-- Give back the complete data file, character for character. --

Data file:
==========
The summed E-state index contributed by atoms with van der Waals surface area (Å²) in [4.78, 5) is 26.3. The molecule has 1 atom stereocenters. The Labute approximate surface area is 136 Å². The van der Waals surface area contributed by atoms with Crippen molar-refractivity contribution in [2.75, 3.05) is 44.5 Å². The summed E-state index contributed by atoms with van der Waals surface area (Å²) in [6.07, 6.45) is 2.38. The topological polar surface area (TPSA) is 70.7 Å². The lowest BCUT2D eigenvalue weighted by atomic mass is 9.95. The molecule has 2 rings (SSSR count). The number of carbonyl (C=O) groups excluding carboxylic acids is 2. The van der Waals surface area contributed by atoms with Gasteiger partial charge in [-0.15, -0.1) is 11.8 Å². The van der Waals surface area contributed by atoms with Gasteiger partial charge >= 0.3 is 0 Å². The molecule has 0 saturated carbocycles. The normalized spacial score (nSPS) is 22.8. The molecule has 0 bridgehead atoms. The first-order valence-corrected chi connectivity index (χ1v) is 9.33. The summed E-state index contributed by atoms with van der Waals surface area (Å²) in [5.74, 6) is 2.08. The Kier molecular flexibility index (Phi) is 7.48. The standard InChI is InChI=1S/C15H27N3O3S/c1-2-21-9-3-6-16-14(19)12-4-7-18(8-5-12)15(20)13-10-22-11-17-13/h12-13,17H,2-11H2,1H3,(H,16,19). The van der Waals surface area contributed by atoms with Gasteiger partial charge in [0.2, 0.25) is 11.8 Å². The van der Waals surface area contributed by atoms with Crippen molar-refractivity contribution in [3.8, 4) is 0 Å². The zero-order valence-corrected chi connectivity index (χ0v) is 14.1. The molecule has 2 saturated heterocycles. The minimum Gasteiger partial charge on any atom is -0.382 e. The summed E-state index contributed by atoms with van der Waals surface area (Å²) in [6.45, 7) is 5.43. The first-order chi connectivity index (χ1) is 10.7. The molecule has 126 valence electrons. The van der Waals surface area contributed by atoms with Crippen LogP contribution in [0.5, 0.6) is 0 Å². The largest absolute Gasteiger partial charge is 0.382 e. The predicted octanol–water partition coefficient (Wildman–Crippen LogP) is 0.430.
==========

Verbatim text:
The summed E-state index contributed by atoms with van der Waals surface area (Å²) in [4.78, 5) is 26.3. The molecule has 1 atom stereocenters. The Labute approximate surface area is 136 Å². The van der Waals surface area contributed by atoms with Crippen molar-refractivity contribution in [2.75, 3.05) is 44.5 Å². The summed E-state index contributed by atoms with van der Waals surface area (Å²) in [6.07, 6.45) is 2.38. The topological polar surface area (TPSA) is 70.7 Å². The lowest BCUT2D eigenvalue weighted by atomic mass is 9.95. The molecule has 2 rings (SSSR count). The number of carbonyl (C=O) groups excluding carboxylic acids is 2. The van der Waals surface area contributed by atoms with Gasteiger partial charge in [-0.15, -0.1) is 11.8 Å². The van der Waals surface area contributed by atoms with Gasteiger partial charge >= 0.3 is 0 Å². The molecule has 0 saturated carbocycles. The normalized spacial score (nSPS) is 22.8. The molecule has 0 bridgehead atoms. The first-order valence-corrected chi connectivity index (χ1v) is 9.33. The summed E-state index contributed by atoms with van der Waals surface area (Å²) in [5.74, 6) is 2.08. The Kier molecular flexibility index (Phi) is 7.48. The standard InChI is InChI=1S/C15H27N3O3S/c1-2-21-9-3-6-16-14(19)12-4-7-18(8-5-12)15(20)13-10-22-11-17-13/h12-13,17H,2-11H2,1H3,(H,16,19). The van der Waals surface area contributed by atoms with Gasteiger partial charge in [0.2, 0.25) is 11.8 Å². The van der Waals surface area contributed by atoms with Crippen molar-refractivity contribution in [3.8, 4) is 0 Å². The zero-order valence-corrected chi connectivity index (χ0v) is 14.1. The molecule has 2 saturated heterocycles. The minimum Gasteiger partial charge on any atom is -0.382 e. The summed E-state index contributed by atoms with van der Waals surface area (Å²) in [6.45, 7) is 5.43. The first-order chi connectivity index (χ1) is 10.7. The molecule has 126 valence electrons. The van der Waals surface area contributed by atoms with Crippen LogP contribution in [0.5, 0.6) is 0 Å². The largest absolute Gasteiger partial charge is 0.382 e. The predicted octanol–water partition coefficient (Wildman–Crippen LogP) is 0.430.